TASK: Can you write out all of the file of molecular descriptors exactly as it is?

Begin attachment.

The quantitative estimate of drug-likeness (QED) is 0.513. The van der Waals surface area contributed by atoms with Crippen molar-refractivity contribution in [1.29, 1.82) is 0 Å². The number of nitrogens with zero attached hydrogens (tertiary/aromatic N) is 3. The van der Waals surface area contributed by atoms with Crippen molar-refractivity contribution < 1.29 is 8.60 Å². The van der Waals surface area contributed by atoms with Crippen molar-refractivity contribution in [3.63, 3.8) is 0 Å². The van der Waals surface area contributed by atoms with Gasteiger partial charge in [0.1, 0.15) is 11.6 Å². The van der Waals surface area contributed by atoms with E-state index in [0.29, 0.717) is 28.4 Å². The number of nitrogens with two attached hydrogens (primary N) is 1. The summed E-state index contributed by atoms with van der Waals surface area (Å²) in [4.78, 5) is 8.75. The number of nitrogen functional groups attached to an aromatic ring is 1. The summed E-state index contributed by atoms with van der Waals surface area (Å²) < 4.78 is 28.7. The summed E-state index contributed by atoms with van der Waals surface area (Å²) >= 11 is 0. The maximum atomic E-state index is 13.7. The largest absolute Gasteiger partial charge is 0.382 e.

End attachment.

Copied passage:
The quantitative estimate of drug-likeness (QED) is 0.513. The van der Waals surface area contributed by atoms with Crippen molar-refractivity contribution in [1.29, 1.82) is 0 Å². The number of nitrogens with zero attached hydrogens (tertiary/aromatic N) is 3. The van der Waals surface area contributed by atoms with Crippen molar-refractivity contribution < 1.29 is 8.60 Å². The van der Waals surface area contributed by atoms with Crippen molar-refractivity contribution in [3.63, 3.8) is 0 Å². The van der Waals surface area contributed by atoms with Gasteiger partial charge in [0.1, 0.15) is 11.6 Å². The van der Waals surface area contributed by atoms with E-state index in [0.29, 0.717) is 28.4 Å². The number of nitrogens with two attached hydrogens (primary N) is 1. The summed E-state index contributed by atoms with van der Waals surface area (Å²) in [4.78, 5) is 8.75. The number of nitrogen functional groups attached to an aromatic ring is 1. The summed E-state index contributed by atoms with van der Waals surface area (Å²) < 4.78 is 28.7. The summed E-state index contributed by atoms with van der Waals surface area (Å²) >= 11 is 0. The maximum atomic E-state index is 13.7. The largest absolute Gasteiger partial charge is 0.382 e.